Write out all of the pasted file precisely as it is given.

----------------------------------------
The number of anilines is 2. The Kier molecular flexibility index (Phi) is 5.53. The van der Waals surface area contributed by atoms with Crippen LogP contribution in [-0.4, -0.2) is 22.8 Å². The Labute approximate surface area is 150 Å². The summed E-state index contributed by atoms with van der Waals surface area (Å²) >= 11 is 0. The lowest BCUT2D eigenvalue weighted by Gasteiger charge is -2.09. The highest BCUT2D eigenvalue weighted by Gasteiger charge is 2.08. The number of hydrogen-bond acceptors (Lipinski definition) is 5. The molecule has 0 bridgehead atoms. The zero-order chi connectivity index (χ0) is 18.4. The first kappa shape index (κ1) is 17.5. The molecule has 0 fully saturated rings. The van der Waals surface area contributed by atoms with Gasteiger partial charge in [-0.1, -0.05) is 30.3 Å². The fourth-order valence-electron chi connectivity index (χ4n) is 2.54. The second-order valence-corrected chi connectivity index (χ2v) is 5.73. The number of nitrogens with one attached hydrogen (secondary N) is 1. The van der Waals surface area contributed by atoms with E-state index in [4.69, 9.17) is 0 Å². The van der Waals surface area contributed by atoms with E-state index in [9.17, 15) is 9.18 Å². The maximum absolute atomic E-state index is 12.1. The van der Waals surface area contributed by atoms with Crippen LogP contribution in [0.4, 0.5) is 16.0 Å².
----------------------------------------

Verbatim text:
The number of anilines is 2. The Kier molecular flexibility index (Phi) is 5.53. The van der Waals surface area contributed by atoms with Crippen LogP contribution in [-0.4, -0.2) is 22.8 Å². The Labute approximate surface area is 150 Å². The summed E-state index contributed by atoms with van der Waals surface area (Å²) >= 11 is 0. The lowest BCUT2D eigenvalue weighted by Gasteiger charge is -2.09. The highest BCUT2D eigenvalue weighted by Gasteiger charge is 2.08. The number of hydrogen-bond acceptors (Lipinski definition) is 5. The molecule has 0 bridgehead atoms. The zero-order chi connectivity index (χ0) is 18.4. The first kappa shape index (κ1) is 17.5. The molecule has 0 fully saturated rings. The van der Waals surface area contributed by atoms with Gasteiger partial charge in [-0.1, -0.05) is 30.3 Å². The fourth-order valence-electron chi connectivity index (χ4n) is 2.54. The second-order valence-corrected chi connectivity index (χ2v) is 5.73. The number of nitrogens with one attached hydrogen (secondary N) is 1. The van der Waals surface area contributed by atoms with E-state index in [4.69, 9.17) is 0 Å². The van der Waals surface area contributed by atoms with E-state index in [9.17, 15) is 9.18 Å². The maximum absolute atomic E-state index is 12.1. The van der Waals surface area contributed by atoms with Crippen LogP contribution in [0.4, 0.5) is 16.0 Å².